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This course is available for purchase only until July 5th. Afterwards it will only be available to eForensics Premium and IT Pack Premium subscription.
The course aims to deepen the knowledge of the Ubuntu OS and reconstruct users’ activities by collecting of forensic artifacts produced during the work sessions in the Linux environment, such as recent documents, form history, web searches, bookmarks and downloads. We will focus not only on the analysis of Ubuntu systems, but also on the use of the Ubuntu OS as a forensic analysis tool. In fact, after an introduction to the Linux environment and the bash shell commands, the student will learn how to configure an Ubuntu workstation, optimizing it for the forensic analysis of Linux systems.
Consideration will be given to the main Linux forensics tools freely available, such as the Sleuth Kit, Bulk Extractor, Exiftool. Particular attention will be given to the most useful Linux commands in the forensic field such as dd, mount, grep, find. Finally, we will address the issue of encryption and decryption of the file system through the use of the popular and powerful tools eCryptfs and John the Ripper.
Why take this course now?
No matter what stage of your career you're at, the skills learned here will serve you well in the future. At the end of the course, you will be able to make a fully valid and thorough forensic expertise in a Linux environment through the use of only freeware tools. The very practical approach can be used both for understanding the principles behind Ubuntu OS and learning how to create scripts using the bash shell to solve custom tasks.
Who is this course for?
- The course is aimed at a potentially large audience that goes from the average Linux user to the computer forensics expert who wants to investigate the mechanisms in an environment other than Windows.
- The approach of the course, based on the use of free tools and manual analysis, allows not only to understand how an Ubuntu system works, but also to understand what are the mechanisms underlying the forensic analysis and the operation of SQLite databases, the latter used to organize data in a variety of areas ranging from web and mail browsers to mobile forensics.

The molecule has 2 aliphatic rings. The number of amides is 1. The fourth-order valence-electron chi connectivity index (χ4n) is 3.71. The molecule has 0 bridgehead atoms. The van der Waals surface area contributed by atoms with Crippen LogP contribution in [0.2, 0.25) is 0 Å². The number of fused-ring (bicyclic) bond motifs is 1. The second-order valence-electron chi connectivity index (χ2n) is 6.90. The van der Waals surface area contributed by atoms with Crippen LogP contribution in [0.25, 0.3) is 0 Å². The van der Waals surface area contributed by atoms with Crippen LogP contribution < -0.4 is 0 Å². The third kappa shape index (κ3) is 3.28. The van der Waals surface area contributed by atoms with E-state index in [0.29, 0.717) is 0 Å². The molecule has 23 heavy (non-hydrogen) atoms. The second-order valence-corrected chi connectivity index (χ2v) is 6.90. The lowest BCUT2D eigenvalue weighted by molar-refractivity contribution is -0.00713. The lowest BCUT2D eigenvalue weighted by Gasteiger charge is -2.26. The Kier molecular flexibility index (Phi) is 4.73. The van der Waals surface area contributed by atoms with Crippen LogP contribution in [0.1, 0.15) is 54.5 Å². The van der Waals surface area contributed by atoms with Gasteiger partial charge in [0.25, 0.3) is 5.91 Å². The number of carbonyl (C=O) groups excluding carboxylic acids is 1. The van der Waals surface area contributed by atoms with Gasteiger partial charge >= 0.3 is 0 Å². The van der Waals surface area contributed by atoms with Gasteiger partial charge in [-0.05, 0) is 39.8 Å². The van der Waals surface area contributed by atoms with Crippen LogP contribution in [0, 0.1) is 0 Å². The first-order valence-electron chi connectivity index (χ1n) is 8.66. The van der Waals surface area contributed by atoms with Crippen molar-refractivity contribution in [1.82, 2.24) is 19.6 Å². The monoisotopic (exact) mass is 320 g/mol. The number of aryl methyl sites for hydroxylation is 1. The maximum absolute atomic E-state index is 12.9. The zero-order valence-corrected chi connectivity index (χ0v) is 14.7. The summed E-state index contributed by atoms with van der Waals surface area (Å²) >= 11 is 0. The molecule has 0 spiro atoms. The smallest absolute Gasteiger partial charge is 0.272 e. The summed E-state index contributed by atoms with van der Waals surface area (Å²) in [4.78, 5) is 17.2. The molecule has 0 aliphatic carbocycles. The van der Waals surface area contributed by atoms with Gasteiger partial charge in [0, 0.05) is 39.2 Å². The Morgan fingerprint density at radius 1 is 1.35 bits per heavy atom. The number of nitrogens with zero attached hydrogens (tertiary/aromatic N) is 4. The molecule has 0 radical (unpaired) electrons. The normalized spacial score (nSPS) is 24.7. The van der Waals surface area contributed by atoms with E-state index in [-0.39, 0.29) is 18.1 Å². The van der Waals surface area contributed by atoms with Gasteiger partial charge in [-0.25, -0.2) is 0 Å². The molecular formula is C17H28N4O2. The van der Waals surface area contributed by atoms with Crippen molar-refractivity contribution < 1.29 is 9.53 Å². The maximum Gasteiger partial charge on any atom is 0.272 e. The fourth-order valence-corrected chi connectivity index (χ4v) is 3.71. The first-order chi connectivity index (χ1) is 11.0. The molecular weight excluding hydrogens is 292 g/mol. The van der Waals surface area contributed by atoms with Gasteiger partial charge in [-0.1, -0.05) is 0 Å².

- In particular, the principles underlying the Firefox analysis can be applied to the analysis of different web browsers regardless of the operating system.
What will you learn?
- Linux Forensics concepts
- The structure of the Ubuntu operating system
- The bash shell
- Knowing the most useful commands for computer forensics
- Firefox forensics
- Thunderbird Forensics
- How to encrypt and decrypt the file system of a Linux Workstation
What skills will you gain?
- Extracting useful information from the Ubuntu OS
- How to setup an Ubuntu workstation optimized for forensics analysis
- Choosing the right command according to the objective
- Create custom bash scripts to solve forensic tasks
- Encrypt and decrypt folders with eCryptfs
- Parsing Ubuntu Artifacts
What tools will you use?
- Sleuth Kit,
- Bulk Extractor,
- John the Ripper.
COURSE IS SELF-PACED, AVAILABLE ON DEMAND
DURATION: 18 hours
CPE POINTS: On completion you get a certificate granting you 18 CPE points.
- Accessible even after you finish the course
- No preset deadlines
- Materials are video, labs, and text
- All videos captioned
What should you know before you join?
Basics of Digital Forensics:
- Basic concepts of Computer Forensics (mounting, hashing, metadata)
- Basic concepts of IT security (encryption, decryption, cracking)